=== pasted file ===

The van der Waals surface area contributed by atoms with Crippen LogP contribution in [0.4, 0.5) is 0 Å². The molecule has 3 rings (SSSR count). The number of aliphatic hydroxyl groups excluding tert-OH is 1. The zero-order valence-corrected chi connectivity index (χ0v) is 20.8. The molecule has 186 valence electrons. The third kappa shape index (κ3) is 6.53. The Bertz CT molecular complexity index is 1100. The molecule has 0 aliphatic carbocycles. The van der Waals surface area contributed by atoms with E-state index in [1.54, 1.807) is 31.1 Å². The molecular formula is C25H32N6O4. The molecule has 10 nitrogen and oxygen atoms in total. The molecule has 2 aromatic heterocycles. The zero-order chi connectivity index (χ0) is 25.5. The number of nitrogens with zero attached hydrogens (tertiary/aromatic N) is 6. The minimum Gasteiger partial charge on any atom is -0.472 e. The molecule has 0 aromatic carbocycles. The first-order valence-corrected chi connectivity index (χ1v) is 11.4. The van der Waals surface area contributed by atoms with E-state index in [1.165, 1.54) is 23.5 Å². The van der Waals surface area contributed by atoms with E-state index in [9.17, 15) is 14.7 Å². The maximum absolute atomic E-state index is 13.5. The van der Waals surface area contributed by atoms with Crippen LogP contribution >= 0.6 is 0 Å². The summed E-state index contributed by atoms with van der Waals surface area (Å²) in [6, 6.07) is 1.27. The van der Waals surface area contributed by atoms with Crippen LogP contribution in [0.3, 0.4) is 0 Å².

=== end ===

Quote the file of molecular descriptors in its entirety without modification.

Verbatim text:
The van der Waals surface area contributed by atoms with Crippen LogP contribution in [0.4, 0.5) is 0 Å². The molecule has 3 rings (SSSR count). The number of aliphatic hydroxyl groups excluding tert-OH is 1. The zero-order valence-corrected chi connectivity index (χ0v) is 20.8. The molecule has 186 valence electrons. The third kappa shape index (κ3) is 6.53. The Bertz CT molecular complexity index is 1100. The molecule has 0 aliphatic carbocycles. The van der Waals surface area contributed by atoms with E-state index in [1.54, 1.807) is 31.1 Å². The molecular formula is C25H32N6O4. The molecule has 10 nitrogen and oxygen atoms in total. The molecule has 2 aromatic heterocycles. The zero-order chi connectivity index (χ0) is 25.5. The number of nitrogens with zero attached hydrogens (tertiary/aromatic N) is 6. The minimum Gasteiger partial charge on any atom is -0.472 e. The molecule has 0 aromatic carbocycles. The first-order valence-corrected chi connectivity index (χ1v) is 11.4. The van der Waals surface area contributed by atoms with E-state index in [1.165, 1.54) is 23.5 Å². The van der Waals surface area contributed by atoms with E-state index in [9.17, 15) is 14.7 Å². The maximum absolute atomic E-state index is 13.5. The van der Waals surface area contributed by atoms with Crippen LogP contribution >= 0.6 is 0 Å². The summed E-state index contributed by atoms with van der Waals surface area (Å²) in [6, 6.07) is 1.27. The van der Waals surface area contributed by atoms with Crippen LogP contribution in [0.3, 0.4) is 0 Å².